The devastation that has occurred in the wake of the giant tsunami that struck Asia on Dec. 26 is sobering to say the least. It not only serves to remind us of the awesome powers of nature, it is proof of the fragility of all we hold dear in the United States.
While it's true there is no shortage of poor and homeless people in this country, the vast majority of us live in relative prosperity. As Americans, we are conditioned from birth to want big things and to expect to get them. As such, many of us have surrounded ourselves with the trappings of prosperity - four-bedroom homes with three-car garages housing gigantic SUVs and so on. And still we want more.
All rental business owners are by no means getting rich, but many of you enjoy a comfortable living. Some of you are achieving a certain degree of affluence, while still others are struggling to make ends meet. At either end of the spectrum, however, you are far and away better off than the poor souls in Indonesia whose families and homes were washed away in an instant and who are now left with nothing more than disease and the detritus of disaster.
Based on what we heard during a recent round of conversations while compiling this month's Market Watch column, rental business professionals' top concerns include the state of the economy, increased competition and how the weather is affecting the bottom line. Everyone speculates on whether or not this year will be the harbinger of a new era of prosperity, but many of those doing the speculating are already turning a profit and were managing to do so even during the past four years of a down economy.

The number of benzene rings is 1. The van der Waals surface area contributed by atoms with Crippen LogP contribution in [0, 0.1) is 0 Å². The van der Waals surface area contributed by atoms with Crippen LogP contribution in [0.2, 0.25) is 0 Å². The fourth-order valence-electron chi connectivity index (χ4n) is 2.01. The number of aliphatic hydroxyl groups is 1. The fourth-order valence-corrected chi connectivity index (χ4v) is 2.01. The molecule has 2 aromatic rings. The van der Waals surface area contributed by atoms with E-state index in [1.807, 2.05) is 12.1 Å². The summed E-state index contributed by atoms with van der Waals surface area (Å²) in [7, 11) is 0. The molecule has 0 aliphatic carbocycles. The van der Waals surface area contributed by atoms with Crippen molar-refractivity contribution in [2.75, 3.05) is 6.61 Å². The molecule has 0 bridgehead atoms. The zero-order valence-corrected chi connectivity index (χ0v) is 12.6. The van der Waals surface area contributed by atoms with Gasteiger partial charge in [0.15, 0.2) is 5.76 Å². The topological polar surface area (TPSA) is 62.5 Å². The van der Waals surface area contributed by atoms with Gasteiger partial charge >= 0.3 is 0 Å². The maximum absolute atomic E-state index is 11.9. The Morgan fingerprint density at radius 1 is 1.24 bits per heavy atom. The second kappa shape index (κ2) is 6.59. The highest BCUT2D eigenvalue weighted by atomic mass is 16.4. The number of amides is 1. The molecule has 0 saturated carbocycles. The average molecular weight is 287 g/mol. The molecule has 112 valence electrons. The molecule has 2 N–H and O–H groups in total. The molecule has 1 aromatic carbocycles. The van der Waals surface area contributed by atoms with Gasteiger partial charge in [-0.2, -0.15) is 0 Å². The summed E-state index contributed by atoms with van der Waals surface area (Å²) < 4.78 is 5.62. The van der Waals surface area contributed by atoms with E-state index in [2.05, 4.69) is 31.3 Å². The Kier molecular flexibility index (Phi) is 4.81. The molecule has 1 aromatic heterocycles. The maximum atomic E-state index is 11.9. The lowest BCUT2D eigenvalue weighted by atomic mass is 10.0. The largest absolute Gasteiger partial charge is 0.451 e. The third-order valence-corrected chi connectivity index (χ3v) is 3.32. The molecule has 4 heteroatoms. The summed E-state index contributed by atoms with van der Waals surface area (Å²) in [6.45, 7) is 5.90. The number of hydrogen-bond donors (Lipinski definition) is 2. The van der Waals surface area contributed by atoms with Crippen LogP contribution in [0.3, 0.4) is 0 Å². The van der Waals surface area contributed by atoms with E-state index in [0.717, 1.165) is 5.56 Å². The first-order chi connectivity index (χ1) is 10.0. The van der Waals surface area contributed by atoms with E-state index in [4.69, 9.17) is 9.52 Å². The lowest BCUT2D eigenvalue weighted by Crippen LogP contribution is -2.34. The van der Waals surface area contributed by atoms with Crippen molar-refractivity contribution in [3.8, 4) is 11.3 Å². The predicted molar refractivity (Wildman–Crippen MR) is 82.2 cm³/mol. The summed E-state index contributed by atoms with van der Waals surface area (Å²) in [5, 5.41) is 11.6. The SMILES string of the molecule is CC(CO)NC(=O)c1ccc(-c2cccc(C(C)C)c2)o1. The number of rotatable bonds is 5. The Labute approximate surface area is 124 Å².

If you've been successful in what have been considered trying times for entrepreneurs, be sure to give thanks for your good fortune. If you're still trying to keep your head above water ... stop, take a breath and consider what those halfway across the globe are going through. Yes, there are serious challenges that go along with running a successful business, but most of them can be overcome and none of them are life threatening.
In our world of comfort and prosperity, it's easy to lose perspective and forget that what really matters is not who makes the most money or captures the biggest market share, it's appreciating our families, friends, health and relative good fortune. Try to keep this in mind as you tackle the day-to-day challenges that come up.
On a lighter note, one of the most encouraging things to come out of one of the worst disasters of modern history is the outpouring of aid and support from the nations of the world to the tsunami victims. More than $4 billion has been pledged to help provide food, shelter and medical care to the victims and to rebuild the areas which have been all but wiped off the face of the earth. If that isn't a sign of hope for us all, I don't know what is.